The following is a summary of fiscal 2001 state budgets for schools and highlights of final education-related action in legislatures. The figures for the state budget and for precollegiate education spending include money for state education administration, but not federal, flow-through dollars. Percentage increases are based on rounded numbers, and estimated enrollment reflects the state’s projected public school enrollment for 2000-01, unless otherwise noted. Depending on the state, figures may or may not include prekindergarten spending and enrollment.
Governor: Donald Siegelman (D)
FY 2001 state budget: $7.3 billion
FY 2001 K-12 budget: $3.04 billion
FY 2000 K-12 budget: $2.90 billion
Percent change K-12 budget: +4.8 percent
Estimated K-12 enrollment: 733,000
- Alabama teachers will see pay raises next year ranging from 1 to 5 percent, with higher increases for teachers who have more seniority. Legislature also approved long-term plan locking in teacher raises to help reach national average.
- Pay raises, a top priority of Gov. Siegelman, were linked to changes in state’s tenure law. New principals will no longer receive tenure, and new legal grounds for dismissal have been added to make it easier to remove poor teachers.
- Budget provides $8.3 million to help struggling schools meet state’s new accountability demands; $10.2 million to expand state’s reading initiative; $6 million to help students in danger of failing state’s new high school exit exam; and $1.3 million to install video cameras in schools to improve safety.
Governor: Bill Owens (R)
FY 2001 state budget: $5.35 billion
FY 2001 K-12 budget: $2.23 billion
FY 2000 K-12 budget: $2.10 billion
Percent change K-12 budget: +6.2 percent
Estimated K-12 enrollment: 718,000
- Legislature passed centerpiece of governor’s education package, a measure that expands use of Colorado Student Assessment Program tests and will assign letter grades to schools based on student performance. High-scoring and most-improved schools can get financial rewards, while schools receiving failing grades face new management if they don’t improve.
- Lawmakers increased spending for operating public schools for next year and authorized $190 million in spending over 11 years for school construction and repairs. Facilities measure came as part of settlement of a lawsuit by six of state’s poorest school districts. Settlement was finalized by a state judge on June 9.
- Governor signed bills that provide for literacy grants targeted at 2nd and 3rd graders; give teachers more authority to remove unruly students from their classrooms; and allow schools to buy security equipment with money from bond issues.
Governor: Jesse Ventura (I)
FY 2001 state budget: $12.9 billion
FY 2001 K-12 budget: $4.18 billion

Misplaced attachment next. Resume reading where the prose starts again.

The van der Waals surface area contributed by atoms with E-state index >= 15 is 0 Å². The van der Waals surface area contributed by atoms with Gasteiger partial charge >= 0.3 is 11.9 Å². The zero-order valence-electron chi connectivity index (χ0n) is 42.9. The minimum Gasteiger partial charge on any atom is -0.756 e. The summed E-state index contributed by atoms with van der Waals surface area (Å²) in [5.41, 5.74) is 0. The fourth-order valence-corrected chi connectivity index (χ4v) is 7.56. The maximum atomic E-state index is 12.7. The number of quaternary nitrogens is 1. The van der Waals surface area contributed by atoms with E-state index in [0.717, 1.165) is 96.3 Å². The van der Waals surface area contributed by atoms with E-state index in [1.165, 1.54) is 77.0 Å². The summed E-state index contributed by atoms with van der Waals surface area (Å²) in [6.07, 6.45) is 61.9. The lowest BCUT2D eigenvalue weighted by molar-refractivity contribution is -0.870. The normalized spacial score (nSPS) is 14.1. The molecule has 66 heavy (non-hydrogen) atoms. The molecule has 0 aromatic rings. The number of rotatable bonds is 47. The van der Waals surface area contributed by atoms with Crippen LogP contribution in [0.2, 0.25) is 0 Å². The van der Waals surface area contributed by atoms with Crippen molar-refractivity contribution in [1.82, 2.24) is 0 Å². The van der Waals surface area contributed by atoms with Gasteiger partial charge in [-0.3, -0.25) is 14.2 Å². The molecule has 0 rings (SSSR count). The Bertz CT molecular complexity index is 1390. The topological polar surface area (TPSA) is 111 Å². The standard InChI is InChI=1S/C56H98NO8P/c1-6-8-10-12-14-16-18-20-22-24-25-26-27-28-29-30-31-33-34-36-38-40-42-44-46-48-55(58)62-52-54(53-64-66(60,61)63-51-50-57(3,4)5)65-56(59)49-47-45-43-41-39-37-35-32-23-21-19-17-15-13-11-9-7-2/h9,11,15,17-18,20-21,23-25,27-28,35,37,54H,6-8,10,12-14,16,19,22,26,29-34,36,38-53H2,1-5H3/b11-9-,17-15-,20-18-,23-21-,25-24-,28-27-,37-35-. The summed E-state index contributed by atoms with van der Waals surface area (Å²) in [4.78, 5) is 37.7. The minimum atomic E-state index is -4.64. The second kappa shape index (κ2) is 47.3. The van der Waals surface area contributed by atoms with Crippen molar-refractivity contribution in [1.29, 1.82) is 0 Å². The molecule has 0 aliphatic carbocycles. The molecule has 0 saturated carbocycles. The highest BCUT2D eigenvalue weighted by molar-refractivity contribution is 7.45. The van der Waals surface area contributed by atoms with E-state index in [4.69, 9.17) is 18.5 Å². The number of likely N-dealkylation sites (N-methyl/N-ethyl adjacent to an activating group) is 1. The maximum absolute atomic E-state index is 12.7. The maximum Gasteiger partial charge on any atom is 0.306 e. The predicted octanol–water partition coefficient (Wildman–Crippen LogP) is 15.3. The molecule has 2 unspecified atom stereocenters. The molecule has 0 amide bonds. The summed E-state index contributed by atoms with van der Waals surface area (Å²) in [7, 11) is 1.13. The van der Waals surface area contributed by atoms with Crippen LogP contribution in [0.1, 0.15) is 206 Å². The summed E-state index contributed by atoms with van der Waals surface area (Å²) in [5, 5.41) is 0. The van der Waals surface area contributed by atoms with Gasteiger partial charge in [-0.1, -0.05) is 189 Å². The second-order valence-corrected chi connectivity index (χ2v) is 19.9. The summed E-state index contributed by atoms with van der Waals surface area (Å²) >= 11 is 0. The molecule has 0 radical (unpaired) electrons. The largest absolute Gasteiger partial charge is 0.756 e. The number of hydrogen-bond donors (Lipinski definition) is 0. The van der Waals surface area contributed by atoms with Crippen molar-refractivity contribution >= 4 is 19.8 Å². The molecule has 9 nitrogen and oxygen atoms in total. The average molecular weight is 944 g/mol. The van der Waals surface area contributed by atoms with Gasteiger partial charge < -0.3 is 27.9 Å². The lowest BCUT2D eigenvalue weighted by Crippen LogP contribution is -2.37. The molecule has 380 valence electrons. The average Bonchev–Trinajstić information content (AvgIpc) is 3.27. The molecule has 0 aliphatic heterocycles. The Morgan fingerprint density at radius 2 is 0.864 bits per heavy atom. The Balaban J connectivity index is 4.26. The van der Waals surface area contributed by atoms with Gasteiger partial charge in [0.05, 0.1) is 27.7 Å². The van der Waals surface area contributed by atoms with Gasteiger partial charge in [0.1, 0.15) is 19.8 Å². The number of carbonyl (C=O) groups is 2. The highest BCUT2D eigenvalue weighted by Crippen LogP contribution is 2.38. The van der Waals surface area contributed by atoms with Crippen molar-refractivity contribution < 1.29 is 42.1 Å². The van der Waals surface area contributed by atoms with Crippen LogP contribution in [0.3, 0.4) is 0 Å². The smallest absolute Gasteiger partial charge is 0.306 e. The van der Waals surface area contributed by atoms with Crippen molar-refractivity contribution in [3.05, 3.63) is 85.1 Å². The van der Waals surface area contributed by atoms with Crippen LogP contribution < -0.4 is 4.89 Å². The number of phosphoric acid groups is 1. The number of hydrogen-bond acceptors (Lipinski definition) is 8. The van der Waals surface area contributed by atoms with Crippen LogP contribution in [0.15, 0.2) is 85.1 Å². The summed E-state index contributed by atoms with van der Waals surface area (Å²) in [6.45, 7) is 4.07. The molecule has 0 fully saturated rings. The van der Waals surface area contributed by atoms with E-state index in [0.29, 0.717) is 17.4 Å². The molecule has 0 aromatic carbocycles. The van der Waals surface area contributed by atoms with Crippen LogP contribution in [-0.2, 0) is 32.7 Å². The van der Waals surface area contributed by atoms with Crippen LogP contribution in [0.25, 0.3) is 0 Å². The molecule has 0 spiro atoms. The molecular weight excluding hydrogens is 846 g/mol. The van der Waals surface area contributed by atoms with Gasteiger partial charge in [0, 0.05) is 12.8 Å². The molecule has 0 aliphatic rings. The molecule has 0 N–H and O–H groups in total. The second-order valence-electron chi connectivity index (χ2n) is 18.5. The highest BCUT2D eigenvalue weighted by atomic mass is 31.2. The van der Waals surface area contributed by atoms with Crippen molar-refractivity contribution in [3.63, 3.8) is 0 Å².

FY 2000 K-12 budget: $3.86 billion
Percent change K-12 budget: +8.3 percent
Estimated K-12 enrollment: 848,000
- State is entering second year of biennium. State aid for fiscal 2001 will increase by $161 million, including $18 million more for special education and $34 million for professional development.
- Lawmakers modified Profile of Learning, a package of performance tasks students must complete to graduate from high school. State and local performance packages are not required to assess students’ progress, but grading systems must be consistent with state criteria.
- Under changes to Profile, districts can phase in number of content standards required, make scoring more flexible, and waive all requirements for current 9th and 10th graders. Districts must vote by Aug. 15 on how many content standards they will require students to complete.
Governor: Ronnie Musgrove (D)
FY 2001 state budget: $6.63 billion
FY 2001 K-12 budget: $1.66 billion
FY 2000 K-12 budget: $1.62 billion
Percent change K-12 budget: +2.5 percent
Estimated K-12 enrollment: 500,000
- Legislature passed five-year plan to increase teachers’ salaries, beginning in 2002, by average of $9,000—about 29 percent—by fiscal 2005. For increases to be automatic, however, state revenue growth must exceed 5 percent. Teachers now earn average of $30,743.
- New accountability system will set annual goals for schools and classify them based upon students’ performance. Measure includes procedures for assisting low- performing schools. Evaluation teams may identify principals and teachers in such schools for extra professional development and evaluations; educators who don’t show improvement in certain time period may be dismissed.
Governor: Frank Keating (R)
FY 2001 state budget: $5.3 billion
FY 2001 K-12 budget: $1.97 billion
FY 2000 K-12 budget: $1.78 billion
Percent change K-12 budget: +10.7 percent
Estimated K-12 enrollment: 586,000
- Lion’s share of budget increase comes from $3,000 across- the-board pay raise for public school teachers, totaling $157 million.
- A $6.6 million increase in formula-based operating aid to school districts is due to rising student enrollment.
A version of this article appeared in the June 21, 2000 edition of Education Week as Legislative Update